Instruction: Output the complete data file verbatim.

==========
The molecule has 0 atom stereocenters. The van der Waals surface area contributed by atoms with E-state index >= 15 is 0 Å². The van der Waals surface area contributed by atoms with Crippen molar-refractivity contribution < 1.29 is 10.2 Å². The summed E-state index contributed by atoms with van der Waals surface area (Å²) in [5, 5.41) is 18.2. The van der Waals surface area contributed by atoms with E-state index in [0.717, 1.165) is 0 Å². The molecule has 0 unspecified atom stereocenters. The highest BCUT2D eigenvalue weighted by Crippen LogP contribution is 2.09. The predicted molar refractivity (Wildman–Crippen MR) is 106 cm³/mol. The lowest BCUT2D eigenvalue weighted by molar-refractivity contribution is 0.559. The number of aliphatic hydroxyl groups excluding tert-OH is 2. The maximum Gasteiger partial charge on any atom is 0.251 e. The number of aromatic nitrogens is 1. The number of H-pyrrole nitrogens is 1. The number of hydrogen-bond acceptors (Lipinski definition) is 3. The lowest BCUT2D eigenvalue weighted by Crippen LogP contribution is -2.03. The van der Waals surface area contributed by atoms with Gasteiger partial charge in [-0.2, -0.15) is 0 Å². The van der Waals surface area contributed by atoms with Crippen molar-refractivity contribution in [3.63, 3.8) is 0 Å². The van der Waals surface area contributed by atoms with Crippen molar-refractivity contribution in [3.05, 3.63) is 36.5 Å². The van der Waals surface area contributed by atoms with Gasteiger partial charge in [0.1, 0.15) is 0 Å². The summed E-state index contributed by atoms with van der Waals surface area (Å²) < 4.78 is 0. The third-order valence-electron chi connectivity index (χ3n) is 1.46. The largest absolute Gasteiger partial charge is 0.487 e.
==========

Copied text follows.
The molecule has 0 atom stereocenters. The van der Waals surface area contributed by atoms with E-state index >= 15 is 0 Å². The van der Waals surface area contributed by atoms with Crippen molar-refractivity contribution < 1.29 is 10.2 Å². The summed E-state index contributed by atoms with van der Waals surface area (Å²) in [5, 5.41) is 18.2. The van der Waals surface area contributed by atoms with E-state index in [0.717, 1.165) is 0 Å². The molecule has 0 unspecified atom stereocenters. The highest BCUT2D eigenvalue weighted by Crippen LogP contribution is 2.09. The predicted molar refractivity (Wildman–Crippen MR) is 106 cm³/mol. The lowest BCUT2D eigenvalue weighted by molar-refractivity contribution is 0.559. The number of aliphatic hydroxyl groups excluding tert-OH is 2. The maximum Gasteiger partial charge on any atom is 0.251 e. The number of aromatic nitrogens is 1. The number of H-pyrrole nitrogens is 1. The number of hydrogen-bond acceptors (Lipinski definition) is 3. The lowest BCUT2D eigenvalue weighted by Crippen LogP contribution is -2.03. The van der Waals surface area contributed by atoms with Gasteiger partial charge in [-0.2, -0.15) is 0 Å². The van der Waals surface area contributed by atoms with Crippen molar-refractivity contribution in [3.63, 3.8) is 0 Å². The van der Waals surface area contributed by atoms with Crippen molar-refractivity contribution in [3.05, 3.63) is 36.5 Å². The van der Waals surface area contributed by atoms with Gasteiger partial charge in [0.1, 0.15) is 0 Å². The summed E-state index contributed by atoms with van der Waals surface area (Å²) < 4.78 is 0. The third-order valence-electron chi connectivity index (χ3n) is 1.46. The largest absolute Gasteiger partial charge is 0.487 e.